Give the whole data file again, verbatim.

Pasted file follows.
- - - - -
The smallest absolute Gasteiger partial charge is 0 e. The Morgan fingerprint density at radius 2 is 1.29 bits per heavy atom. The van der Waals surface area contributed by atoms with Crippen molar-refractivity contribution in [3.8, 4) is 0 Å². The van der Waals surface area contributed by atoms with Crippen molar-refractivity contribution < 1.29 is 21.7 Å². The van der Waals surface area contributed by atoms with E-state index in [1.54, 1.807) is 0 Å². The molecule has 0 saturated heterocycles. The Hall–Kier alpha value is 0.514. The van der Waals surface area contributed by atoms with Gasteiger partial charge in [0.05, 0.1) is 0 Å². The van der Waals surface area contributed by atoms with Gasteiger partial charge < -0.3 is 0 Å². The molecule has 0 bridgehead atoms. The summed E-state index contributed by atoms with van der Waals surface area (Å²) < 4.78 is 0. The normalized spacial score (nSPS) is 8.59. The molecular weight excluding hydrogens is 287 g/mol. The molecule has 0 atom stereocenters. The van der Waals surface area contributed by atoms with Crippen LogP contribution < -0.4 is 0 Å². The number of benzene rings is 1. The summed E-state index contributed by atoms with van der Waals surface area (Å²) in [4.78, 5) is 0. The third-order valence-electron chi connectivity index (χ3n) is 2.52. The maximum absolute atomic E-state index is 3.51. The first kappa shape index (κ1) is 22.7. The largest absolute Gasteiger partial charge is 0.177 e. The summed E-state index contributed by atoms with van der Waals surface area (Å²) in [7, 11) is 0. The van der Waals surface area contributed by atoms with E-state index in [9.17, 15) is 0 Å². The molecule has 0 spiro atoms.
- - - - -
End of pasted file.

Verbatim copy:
The smallest absolute Gasteiger partial charge is 0 e. The Morgan fingerprint density at radius 2 is 1.29 bits per heavy atom. The van der Waals surface area contributed by atoms with Crippen molar-refractivity contribution in [3.8, 4) is 0 Å². The van der Waals surface area contributed by atoms with Crippen molar-refractivity contribution < 1.29 is 21.7 Å². The van der Waals surface area contributed by atoms with E-state index in [1.54, 1.807) is 0 Å². The molecule has 0 saturated heterocycles. The Hall–Kier alpha value is 0.514. The van der Waals surface area contributed by atoms with Gasteiger partial charge in [0.05, 0.1) is 0 Å². The van der Waals surface area contributed by atoms with Gasteiger partial charge < -0.3 is 0 Å². The molecule has 0 bridgehead atoms. The summed E-state index contributed by atoms with van der Waals surface area (Å²) < 4.78 is 0. The normalized spacial score (nSPS) is 8.59. The molecular weight excluding hydrogens is 287 g/mol. The molecule has 0 atom stereocenters. The van der Waals surface area contributed by atoms with Crippen LogP contribution < -0.4 is 0 Å². The number of benzene rings is 1. The summed E-state index contributed by atoms with van der Waals surface area (Å²) in [4.78, 5) is 0. The third-order valence-electron chi connectivity index (χ3n) is 2.52. The maximum absolute atomic E-state index is 3.51. The first kappa shape index (κ1) is 22.7. The largest absolute Gasteiger partial charge is 0.177 e. The summed E-state index contributed by atoms with van der Waals surface area (Å²) in [7, 11) is 0. The van der Waals surface area contributed by atoms with E-state index in [9.17, 15) is 0 Å². The molecule has 0 spiro atoms.